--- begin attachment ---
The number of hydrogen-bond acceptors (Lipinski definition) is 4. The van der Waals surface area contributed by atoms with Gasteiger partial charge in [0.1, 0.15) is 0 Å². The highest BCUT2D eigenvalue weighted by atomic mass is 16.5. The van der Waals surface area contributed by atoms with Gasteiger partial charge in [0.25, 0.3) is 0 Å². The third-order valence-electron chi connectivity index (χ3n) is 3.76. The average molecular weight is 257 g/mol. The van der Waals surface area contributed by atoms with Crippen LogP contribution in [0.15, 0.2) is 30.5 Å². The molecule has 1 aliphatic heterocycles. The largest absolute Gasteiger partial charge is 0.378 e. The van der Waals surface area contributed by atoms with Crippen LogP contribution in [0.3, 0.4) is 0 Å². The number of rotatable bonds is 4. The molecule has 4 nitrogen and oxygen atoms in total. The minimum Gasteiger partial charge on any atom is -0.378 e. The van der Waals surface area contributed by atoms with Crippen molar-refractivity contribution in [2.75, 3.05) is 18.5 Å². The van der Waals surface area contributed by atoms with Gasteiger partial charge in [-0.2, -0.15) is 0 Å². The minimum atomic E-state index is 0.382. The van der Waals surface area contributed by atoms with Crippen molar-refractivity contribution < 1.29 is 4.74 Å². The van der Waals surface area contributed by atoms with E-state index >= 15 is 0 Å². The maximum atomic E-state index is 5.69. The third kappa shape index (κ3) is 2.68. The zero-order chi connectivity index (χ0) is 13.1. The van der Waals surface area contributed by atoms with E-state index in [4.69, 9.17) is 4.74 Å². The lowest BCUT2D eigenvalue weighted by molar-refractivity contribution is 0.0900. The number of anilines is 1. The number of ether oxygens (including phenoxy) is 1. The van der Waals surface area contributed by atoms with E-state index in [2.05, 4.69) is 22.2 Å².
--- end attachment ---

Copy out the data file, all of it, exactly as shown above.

The number of hydrogen-bond acceptors (Lipinski definition) is 4. The van der Waals surface area contributed by atoms with Gasteiger partial charge in [0.1, 0.15) is 0 Å². The highest BCUT2D eigenvalue weighted by atomic mass is 16.5. The van der Waals surface area contributed by atoms with Gasteiger partial charge in [0.25, 0.3) is 0 Å². The third-order valence-electron chi connectivity index (χ3n) is 3.76. The average molecular weight is 257 g/mol. The van der Waals surface area contributed by atoms with Crippen LogP contribution in [0.15, 0.2) is 30.5 Å². The molecule has 1 aliphatic heterocycles. The largest absolute Gasteiger partial charge is 0.378 e. The van der Waals surface area contributed by atoms with Crippen LogP contribution in [0.3, 0.4) is 0 Å². The number of rotatable bonds is 4. The molecule has 4 nitrogen and oxygen atoms in total. The minimum Gasteiger partial charge on any atom is -0.378 e. The van der Waals surface area contributed by atoms with Crippen molar-refractivity contribution in [2.75, 3.05) is 18.5 Å². The van der Waals surface area contributed by atoms with Gasteiger partial charge in [-0.2, -0.15) is 0 Å². The minimum atomic E-state index is 0.382. The van der Waals surface area contributed by atoms with Crippen molar-refractivity contribution < 1.29 is 4.74 Å². The van der Waals surface area contributed by atoms with E-state index >= 15 is 0 Å². The maximum atomic E-state index is 5.69. The third kappa shape index (κ3) is 2.68. The zero-order chi connectivity index (χ0) is 13.1. The van der Waals surface area contributed by atoms with E-state index in [4.69, 9.17) is 4.74 Å². The lowest BCUT2D eigenvalue weighted by molar-refractivity contribution is 0.0900. The number of anilines is 1. The number of ether oxygens (including phenoxy) is 1. The van der Waals surface area contributed by atoms with E-state index in [2.05, 4.69) is 22.2 Å².